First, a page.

When they’re together, brothers Steve and Dan Lindly generally don’t talk about work. Yet they’ve spent decades focusing on similar areas within the criminal justice system — one from a statewide perspective and the other a local one.
Sheridan County Justice Office Administrator Dan Lindly said they were raised to value social service and support opportunities for positive change. For the past 40 years, Steve Lindly said he worked under the simple philosophy: “Work hard, be kind.”
Steve Lindly is now in his second week of retirement from the Wyoming Department of Corrections, where he served as the deputy director for 16 years.
He has watched the Wyoming justice system encounter setbacks but overall, the trend line is going up, he said.
Recidivism increased about 7-8% since certain substance abuse treatment programs in prisons were eliminated, Steve Lindly said. While he can’t confirm a direct correlation, he said there are several pieces to the puzzle that have fluctuated over time. He is confident the remaining WYDOC staff and administration share his goals for criminal justice reform.
“There have been a number of things put in place over time that I think have been some of the better efforts in the country,” Steve Lindly said.
After a career of accomplishments including implementing offender treatment and reentry programs, educating legislators about the value of substance abuse treatment and developing other evidence-based practices, Steve Lindly said his goals this week are to take four ski trips and start cooking for his family. Steve Lindly retired with nearly 43 years of work related to criminal justice, stemming back to his undergraduate and graduate education.
Dan Lindly has been at the SCJO for 17 years, working directly with adults and juveniles on probation. He was a teacher at Normative Services Inc. and public schools prior to focusing on criminal justice.
Steve Lindly said he and Dan share similar beliefs about the value of treatment to address criminogenic needs, and addressing what has led to a person’s involvement in the criminal justice system. Dan Lindly said they share a desire to serve a population that is often “maligned or misunderstood” by the general public, balanced with public safety.
Substance use and/or mental health challenges are often common denominators for people who find themselves in the system, Dan Lindly said. Piecing together what’s missing in their life and providing coping mechanisms for positive, internalized change requires a different approach than just incarceration, he said.
“You can’t get that just by being locked up,” Dan said.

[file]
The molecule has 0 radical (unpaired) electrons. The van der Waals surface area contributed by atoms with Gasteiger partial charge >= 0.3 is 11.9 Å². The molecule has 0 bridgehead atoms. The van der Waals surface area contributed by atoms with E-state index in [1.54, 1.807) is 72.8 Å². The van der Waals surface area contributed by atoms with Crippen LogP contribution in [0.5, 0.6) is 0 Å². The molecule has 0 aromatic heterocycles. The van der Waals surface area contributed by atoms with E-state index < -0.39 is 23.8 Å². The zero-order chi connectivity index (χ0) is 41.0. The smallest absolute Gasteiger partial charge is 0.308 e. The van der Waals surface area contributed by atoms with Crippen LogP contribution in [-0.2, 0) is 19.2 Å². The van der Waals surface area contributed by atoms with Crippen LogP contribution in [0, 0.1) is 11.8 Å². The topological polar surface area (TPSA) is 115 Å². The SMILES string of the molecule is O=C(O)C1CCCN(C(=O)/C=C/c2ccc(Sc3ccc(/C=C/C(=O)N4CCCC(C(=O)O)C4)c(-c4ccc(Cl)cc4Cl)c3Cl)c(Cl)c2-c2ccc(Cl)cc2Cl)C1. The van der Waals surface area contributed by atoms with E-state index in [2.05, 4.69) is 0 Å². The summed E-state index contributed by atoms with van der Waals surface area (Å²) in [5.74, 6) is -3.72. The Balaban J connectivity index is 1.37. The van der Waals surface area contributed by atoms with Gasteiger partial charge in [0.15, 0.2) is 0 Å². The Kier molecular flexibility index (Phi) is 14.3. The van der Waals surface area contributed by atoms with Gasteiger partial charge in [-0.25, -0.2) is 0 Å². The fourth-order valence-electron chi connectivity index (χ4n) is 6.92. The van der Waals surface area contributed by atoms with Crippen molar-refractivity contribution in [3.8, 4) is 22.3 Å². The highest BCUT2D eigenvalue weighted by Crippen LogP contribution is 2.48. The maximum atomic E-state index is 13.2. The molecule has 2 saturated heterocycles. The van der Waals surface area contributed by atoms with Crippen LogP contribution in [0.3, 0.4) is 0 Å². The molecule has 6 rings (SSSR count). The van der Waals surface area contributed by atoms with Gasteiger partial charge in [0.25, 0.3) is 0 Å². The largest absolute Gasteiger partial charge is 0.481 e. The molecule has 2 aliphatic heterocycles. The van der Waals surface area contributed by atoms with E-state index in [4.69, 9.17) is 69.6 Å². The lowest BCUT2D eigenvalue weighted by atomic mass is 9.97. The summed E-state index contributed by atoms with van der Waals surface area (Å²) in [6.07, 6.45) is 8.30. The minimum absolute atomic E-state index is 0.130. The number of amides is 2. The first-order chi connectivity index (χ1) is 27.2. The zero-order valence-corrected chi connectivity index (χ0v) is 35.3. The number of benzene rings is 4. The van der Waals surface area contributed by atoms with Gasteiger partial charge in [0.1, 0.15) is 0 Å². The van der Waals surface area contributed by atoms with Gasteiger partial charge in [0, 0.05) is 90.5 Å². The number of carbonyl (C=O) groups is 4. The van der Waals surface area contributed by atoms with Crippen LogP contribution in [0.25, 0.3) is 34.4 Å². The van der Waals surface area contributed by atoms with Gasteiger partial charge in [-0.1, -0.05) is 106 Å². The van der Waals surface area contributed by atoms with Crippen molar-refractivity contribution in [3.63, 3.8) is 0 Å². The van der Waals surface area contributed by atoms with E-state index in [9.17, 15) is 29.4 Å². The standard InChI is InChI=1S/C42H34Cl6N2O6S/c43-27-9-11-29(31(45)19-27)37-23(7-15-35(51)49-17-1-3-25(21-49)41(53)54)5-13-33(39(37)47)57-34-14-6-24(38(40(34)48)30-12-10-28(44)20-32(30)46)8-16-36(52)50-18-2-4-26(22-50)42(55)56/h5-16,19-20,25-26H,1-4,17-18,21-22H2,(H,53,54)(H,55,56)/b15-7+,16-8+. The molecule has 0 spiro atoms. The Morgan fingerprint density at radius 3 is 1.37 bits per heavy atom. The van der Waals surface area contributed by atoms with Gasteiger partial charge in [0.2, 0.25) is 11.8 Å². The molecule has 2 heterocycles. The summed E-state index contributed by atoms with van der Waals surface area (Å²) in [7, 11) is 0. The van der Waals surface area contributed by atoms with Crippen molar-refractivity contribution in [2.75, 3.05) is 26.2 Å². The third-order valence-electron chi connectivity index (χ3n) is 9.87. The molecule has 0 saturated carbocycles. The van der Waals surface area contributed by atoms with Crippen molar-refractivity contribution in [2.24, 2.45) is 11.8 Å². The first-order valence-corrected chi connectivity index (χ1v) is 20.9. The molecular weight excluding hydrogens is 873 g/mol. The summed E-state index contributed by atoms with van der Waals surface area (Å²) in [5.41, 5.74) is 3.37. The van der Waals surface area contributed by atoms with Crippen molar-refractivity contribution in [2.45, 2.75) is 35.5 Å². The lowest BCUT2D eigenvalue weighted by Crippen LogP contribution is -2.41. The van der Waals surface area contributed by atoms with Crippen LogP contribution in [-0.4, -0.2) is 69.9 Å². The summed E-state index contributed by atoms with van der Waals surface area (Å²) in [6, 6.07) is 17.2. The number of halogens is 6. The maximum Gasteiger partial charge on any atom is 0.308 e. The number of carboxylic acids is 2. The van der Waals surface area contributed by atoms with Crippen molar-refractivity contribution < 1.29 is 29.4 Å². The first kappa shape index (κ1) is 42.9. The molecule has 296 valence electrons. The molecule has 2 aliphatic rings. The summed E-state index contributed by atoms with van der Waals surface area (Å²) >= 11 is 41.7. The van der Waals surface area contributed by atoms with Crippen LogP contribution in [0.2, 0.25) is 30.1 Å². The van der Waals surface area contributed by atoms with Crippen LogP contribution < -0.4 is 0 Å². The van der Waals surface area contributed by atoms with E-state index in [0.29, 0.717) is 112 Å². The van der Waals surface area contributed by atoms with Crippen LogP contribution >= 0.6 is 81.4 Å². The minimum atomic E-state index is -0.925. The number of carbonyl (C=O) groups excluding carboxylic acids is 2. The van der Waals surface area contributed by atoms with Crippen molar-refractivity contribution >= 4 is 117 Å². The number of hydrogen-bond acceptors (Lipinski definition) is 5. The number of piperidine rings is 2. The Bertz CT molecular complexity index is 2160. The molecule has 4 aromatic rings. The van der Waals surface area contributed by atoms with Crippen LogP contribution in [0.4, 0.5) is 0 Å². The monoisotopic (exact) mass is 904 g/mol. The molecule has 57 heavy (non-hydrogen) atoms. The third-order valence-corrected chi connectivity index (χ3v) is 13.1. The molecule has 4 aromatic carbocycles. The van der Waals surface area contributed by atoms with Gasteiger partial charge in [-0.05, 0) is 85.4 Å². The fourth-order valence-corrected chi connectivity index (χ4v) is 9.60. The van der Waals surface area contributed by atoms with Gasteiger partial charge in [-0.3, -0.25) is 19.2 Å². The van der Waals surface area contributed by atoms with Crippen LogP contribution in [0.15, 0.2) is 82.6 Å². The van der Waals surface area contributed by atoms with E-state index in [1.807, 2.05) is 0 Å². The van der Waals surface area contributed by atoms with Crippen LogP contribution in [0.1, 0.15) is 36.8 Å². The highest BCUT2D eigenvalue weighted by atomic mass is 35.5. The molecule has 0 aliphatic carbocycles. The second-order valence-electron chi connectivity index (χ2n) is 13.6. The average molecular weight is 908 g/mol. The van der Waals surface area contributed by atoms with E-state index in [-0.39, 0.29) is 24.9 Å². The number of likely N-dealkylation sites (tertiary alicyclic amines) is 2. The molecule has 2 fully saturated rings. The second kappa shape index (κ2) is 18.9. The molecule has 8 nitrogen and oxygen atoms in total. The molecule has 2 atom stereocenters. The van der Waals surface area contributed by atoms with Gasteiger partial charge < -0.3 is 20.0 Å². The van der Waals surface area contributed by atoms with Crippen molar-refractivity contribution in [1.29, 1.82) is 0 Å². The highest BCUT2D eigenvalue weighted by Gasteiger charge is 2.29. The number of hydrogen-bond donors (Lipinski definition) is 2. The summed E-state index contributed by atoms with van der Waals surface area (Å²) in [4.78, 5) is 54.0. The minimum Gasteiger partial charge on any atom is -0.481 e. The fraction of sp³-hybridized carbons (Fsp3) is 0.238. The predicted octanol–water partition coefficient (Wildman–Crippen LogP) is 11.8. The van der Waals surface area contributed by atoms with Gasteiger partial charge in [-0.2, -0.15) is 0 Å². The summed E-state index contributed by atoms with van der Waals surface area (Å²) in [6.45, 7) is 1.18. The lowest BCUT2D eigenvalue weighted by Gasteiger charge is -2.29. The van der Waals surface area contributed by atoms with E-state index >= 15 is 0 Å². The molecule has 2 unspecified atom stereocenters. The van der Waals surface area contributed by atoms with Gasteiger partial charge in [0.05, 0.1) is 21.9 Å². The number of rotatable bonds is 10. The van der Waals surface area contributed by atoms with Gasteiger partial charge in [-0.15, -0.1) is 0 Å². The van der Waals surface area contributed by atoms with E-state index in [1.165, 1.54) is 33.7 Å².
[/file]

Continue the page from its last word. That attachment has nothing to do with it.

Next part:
The Lindly brothers agreed that from their vantage points, there has been a gradual shift in criminal justice reform over their careers, with stakeholders at all levels working toward similar goals and acknowledging the serious limitations of incarceration as a long-term solution.
Total juvenile arrests in Wyoming have steadily declined since 2006, according to Juvenile Justice Geography, Policy, Practice and Statistics. Violent crime arrests have decreased slightly and juvenile placements in residential treatment facilities for violent crimes have increased over the past five years.
Steve Lindly said he believes Wyoming has long been a leader in using evidence-based practices in its approach to criminal justice, including today’s drug court and recent justice reinvestment legislation.
Gov. Mark Gordon signed justice reinvestment legislation into law in March 2019, which is intended to reduce recidivism by 25% by 2024 and avert about $18 million toward behavioral health treatment for probationers and parolees. Steve Lindly said the future of the justice reinvestment initiative is uncertain given the current budgetary challenges.
Dan Lindly said he has witnessed the person by person benefit of state initiatives applied locally as models for providing services to meet individual needs. Accountability and supervision on probation includes comprehensive substance abuse treatment, which can otherwise be cost prohibitive for many people in the criminal justice system, he said.
Court judges, county attorneys, public defenders, victim services, law enforcement and schools all appear to be cooperating and supporting state programs as alternatives to incarceration when applicable, Dan Lindly said.
“It’s nice in any community, whether Sheridan or elsewhere, to kind of have people on the same page, working toward the same goals,” he said.
If a person is defined solely by their crime, prison might look like an appropriate option. However, nuances about contributing and risk factors to criminal tendencies make the conversation about criminal justice more complex and difficult — but a worthy discussion, Steve Lindly said.
Dan Lindly said looking ahead until his own retirement, he will continue to monitor community trends and search for opportunities to build on existing programs. As a rural state, is is challenging for Wyoming communities to access some critical services in a timely manner, he said. A person can go to jail immediately but might be waiting months for a residential treatment bed.
The Lindly brothers have both found it rewarding to work to address risk factors to criminal behavior and reduce recidivism, and take steps toward building healthy, well-rounded communities in Wyoming — and their mom likes them fairly equally, Dan Lindly said.